• Specialized qualifications
  • Extent of direct work experience
  • Evidence of ongoing professional development
  • Current membership in well-recognized, professional organizations

Professional knowledge and practice standards continue to evolve.  Expect your service provider to remain current with knowledge and practice standards, and to be well connected with other reading practitioner professionals/organizations.

Request a consultation to discuss the services you’re seeking and to share any assessment results you already have.  Refer to the International Dyslexia Association’s Fact Sheet, Evaluating Educational Professionals [http://www.interdys.org/FactSheets.htm] for suggestions about what to ask, as well as other considerations that can factor into your final decision. Take your time, speak with others who have already been down this road, contact related organizations that do not endorse a particular approach or company, conduct an internet search and importantly, do not hesitate to ask as many questions as you must to feel comfortable with your decision!

Literacy is for life.  The work invested to find a good reading instructor now will pay off for years to come!

A Reading Assessment: An Important First Step

As a parent, you may wonder why your child’s reading is not developing as quickly or easily as you would expect.

Or as an adult who struggles with reading, you may want to better understand why reading has always been such a challenge. What can be done to help you learn to read more easily?

By the time a parent or adult contacts me, they typically anticipate that there is reading problem. What people want to know is why they, or their child, struggles with reading, and what can be done about it.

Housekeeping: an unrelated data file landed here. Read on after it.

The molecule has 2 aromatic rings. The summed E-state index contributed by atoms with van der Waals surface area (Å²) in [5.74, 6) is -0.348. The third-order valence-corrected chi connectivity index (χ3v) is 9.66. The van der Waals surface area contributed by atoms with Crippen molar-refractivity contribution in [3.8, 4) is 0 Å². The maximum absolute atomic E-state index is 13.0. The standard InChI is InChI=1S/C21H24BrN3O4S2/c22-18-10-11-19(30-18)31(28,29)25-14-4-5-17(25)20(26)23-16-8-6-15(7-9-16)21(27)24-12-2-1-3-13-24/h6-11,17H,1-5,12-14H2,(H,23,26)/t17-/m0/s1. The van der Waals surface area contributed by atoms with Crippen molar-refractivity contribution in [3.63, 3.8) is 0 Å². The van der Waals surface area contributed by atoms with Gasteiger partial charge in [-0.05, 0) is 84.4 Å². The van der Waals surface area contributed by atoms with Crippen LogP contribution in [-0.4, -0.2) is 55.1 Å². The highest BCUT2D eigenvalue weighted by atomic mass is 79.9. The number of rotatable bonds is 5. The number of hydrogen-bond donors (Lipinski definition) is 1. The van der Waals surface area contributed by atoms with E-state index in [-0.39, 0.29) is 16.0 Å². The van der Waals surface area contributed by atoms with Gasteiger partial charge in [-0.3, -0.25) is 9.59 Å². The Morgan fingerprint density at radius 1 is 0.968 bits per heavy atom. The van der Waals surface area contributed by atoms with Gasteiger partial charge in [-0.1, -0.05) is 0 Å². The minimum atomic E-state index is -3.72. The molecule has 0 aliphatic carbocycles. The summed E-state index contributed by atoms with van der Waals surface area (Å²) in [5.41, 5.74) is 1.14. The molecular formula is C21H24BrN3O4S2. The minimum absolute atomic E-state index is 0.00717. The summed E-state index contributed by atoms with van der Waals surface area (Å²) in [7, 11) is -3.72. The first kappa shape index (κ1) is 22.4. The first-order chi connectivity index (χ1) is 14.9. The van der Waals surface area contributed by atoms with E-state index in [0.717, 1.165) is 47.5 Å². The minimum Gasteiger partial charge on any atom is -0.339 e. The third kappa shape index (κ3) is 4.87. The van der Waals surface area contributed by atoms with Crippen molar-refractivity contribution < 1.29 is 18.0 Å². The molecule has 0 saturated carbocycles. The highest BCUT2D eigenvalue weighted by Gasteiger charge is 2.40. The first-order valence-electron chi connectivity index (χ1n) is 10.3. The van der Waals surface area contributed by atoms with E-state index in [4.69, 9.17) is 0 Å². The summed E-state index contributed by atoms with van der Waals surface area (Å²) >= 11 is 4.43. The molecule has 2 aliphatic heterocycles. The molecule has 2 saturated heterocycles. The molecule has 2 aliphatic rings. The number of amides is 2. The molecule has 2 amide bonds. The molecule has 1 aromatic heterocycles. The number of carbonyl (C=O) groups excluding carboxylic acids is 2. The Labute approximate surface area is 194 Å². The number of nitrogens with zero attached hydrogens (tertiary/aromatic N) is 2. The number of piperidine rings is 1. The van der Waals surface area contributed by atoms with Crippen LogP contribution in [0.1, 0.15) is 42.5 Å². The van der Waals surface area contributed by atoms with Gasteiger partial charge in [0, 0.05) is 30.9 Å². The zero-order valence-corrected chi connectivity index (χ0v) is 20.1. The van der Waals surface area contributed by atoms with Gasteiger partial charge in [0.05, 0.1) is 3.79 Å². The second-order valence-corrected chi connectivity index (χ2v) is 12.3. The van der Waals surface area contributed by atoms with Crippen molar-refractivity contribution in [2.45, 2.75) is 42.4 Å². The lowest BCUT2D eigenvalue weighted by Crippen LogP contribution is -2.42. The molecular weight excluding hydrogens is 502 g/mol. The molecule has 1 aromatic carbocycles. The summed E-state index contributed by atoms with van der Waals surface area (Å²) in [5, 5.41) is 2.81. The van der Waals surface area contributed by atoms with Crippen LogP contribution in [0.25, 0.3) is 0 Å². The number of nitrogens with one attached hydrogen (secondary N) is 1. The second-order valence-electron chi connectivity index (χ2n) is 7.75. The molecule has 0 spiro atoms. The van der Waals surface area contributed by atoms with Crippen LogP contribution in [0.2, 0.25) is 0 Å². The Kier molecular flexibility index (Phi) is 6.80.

A reading assessment is comprised of a series of tests that tap into a range of component skills required for fluent reading. A thorough reading assessment usually takes approximately two to three hours to administer. Once all the tests have been scored and interpreted, a client will have a much better understanding of why a particular reading challenge exists. A good reading assessment will also contain specific recommendations for what can be done to improve a client’s reading ability. The assessment should include some standardized tests that compare performance with a specific age group, to help establish the magnitude of the reading difficulty – if any.

So before you embark on ‘fixing’ a reading problem, carefully consider why the challenge might exist. There is a continuum of skills that underlie fluent reading ability. Reading is a complex skill, so the reasons why an individual struggles with reading will vary. And what can be done to improve a client’s reading ability will correspondingly vary as well.

A reading assessment is an important first step in the remediation process!

Dyslexia: Keep the term or drop it?

Recently, I updated my website.   I wondered whether I should retain the term dyslexia?  As a member and supporter of the International Dyslexia Association, I suppose I should!  This past spring, the American Psychiatric Association released the 5th Edition of its Diagnostic and Statistical Manual of Mental Disorders (DSM-5).  In the DSM-5, dyslexia is mentioned as being an ‘alternative term’ referring to difficulties with ‘accurate or fluent word recognition, poor decoding, and poor spelling abilities.’[p. 67]   Read More →